Diets in low-SES Hispanic children were adequate in most nutrients, but frequently exceeded guidelines for percent total fat, percent saturated fat, cholesterol, added sugar, and sodium intakes. Low intakes of fruits, vegetables, and fiber diminished the quality of the diet. With few exceptions (noted in the results section), non-overweight and overweight children from these Hispanic families consumed diets that were qualitatively, but not quantitatively, similar. This finding may result from the availability of similar foods within a shared household.
In the present VIVA study, diet quality of both the non-overweight and overweight children did not adhere to the US Dietary Guidelines which recommend the consumption of a variety of nutrient-dense foods and beverages within and among the basic food groups while choosing foods that limit the intake of saturated and trans fats, cholesterol, added sugars and salt (9
). The principal food sources providing 68% of dietary energy included soda, desserts, pizza, snack chips, fruit drinks, fruit juice, processed meats and burgers which are high in fat, sugar, and/or sodium. The high reliance on grains, cold cereal, fruit juice, and fruit drinks suggests that the nutrient adequacy of the diets of these children was augmented by food fortification. Interestingly, the percent of energy from cold cereal and whole milk consumed by overweight children was less than that consumed by non-overweight children. Overweight children tended to consume greater amounts of low-fat milks, so that only the percent of energy varied, consistent with similar numbers of milk servings between groups. The association between dairy intake and weight status is not clear in the literature (30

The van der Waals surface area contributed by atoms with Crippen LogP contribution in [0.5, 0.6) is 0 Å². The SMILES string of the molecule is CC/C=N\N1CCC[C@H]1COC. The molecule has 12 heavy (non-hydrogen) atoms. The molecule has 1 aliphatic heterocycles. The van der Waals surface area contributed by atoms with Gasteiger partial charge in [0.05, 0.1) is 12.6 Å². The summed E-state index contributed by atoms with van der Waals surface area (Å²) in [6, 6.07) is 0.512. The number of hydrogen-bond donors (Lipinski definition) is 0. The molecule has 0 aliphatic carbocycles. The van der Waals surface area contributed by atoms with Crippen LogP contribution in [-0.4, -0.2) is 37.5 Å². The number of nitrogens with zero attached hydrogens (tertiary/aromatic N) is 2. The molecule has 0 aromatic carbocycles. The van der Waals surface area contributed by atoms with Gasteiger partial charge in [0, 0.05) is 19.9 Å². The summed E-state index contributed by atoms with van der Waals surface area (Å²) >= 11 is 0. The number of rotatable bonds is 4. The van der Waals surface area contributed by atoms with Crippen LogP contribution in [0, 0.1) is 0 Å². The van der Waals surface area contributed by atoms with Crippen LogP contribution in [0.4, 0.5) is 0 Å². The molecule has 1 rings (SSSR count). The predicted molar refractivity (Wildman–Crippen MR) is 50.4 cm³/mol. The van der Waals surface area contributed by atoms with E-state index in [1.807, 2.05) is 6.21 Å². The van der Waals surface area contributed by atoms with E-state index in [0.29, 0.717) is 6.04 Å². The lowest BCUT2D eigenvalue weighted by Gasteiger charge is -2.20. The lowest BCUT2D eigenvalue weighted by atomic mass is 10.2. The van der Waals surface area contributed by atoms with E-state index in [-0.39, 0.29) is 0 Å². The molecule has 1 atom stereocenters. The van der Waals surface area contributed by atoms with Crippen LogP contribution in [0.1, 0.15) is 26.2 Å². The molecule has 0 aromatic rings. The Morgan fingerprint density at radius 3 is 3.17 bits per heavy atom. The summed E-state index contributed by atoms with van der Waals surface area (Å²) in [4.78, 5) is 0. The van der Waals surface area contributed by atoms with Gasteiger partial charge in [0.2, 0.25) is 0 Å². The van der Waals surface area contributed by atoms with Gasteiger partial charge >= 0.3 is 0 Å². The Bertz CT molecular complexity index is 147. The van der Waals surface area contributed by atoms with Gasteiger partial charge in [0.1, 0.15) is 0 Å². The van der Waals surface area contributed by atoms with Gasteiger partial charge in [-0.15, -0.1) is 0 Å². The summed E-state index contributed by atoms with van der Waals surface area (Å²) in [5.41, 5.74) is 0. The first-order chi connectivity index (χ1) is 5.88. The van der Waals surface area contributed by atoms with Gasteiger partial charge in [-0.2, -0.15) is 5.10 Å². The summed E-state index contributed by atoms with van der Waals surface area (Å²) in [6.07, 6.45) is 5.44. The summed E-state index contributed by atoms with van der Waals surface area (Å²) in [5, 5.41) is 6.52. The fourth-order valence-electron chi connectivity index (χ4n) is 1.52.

). Conflicting results in the literature may be attributed to differences in study design and subject profiles, use of all dairy food products versus milk, and use of milks varying in fat content. Further exploration of the association between dairy product consumption and weight status is needed to better interpret the results from the current study.
The mean number of servings of fruits and vegetables was lower than recommended in the US Dietary Guidelines for all children. A dietary pattern consisting of low intakes of fruits and vegetables, together with high intakes of high-fat, high-sugar foods, is consistent with that found in previous studies in Mexican-American children (31
). However, the relatively higher vegetable intake among overweight children, compared with their non-overweight siblings, maybe due to eating greater amounts of raw and cooked vegetables or combination foods prepared with vegetables.
The relatively low proportion of restaurant/cafeteria/fast foods consumed by the VIVA cohort, as reported in the Results section, is in contrast to findings from the Continuing Survey of Food Intakes by Individuals (CSFII) 1994-1996 in which 30.3% of all children and 23.3% of Hispanic children reported consuming fast food on a typical day (33
). Limited income or cultural practices may have limited the number of meals outside of the home for the VIVA families.
In other aspects, the food consumption patterns of the VIVA children were not qualitatively dissimilar from other American children. The macronutrient composition of the diets of these Hispanic children resembles that of the general US population of children. Data collected from NHANES 2003-2004 (34
) were not different for Mexican-Americans versus all ethnic/racial groups (6-19 y): 53%, 14%, and 33% of energy from carbohydrate, protein, and fat, respectively. These percentages are similar to those attained in this study, although total energy intake in VIVA was lower by 200 kcals. Qualitative results similar to those in the current study were found in yet another study. The macronutrient distribution, 4-18 y old, was 14% of energy from protein, 54% from carbohydrate, and 32% from fat in the Continuing Survey of Food Intakes by Individuals (CSFII) 1994-1996, 1998 (29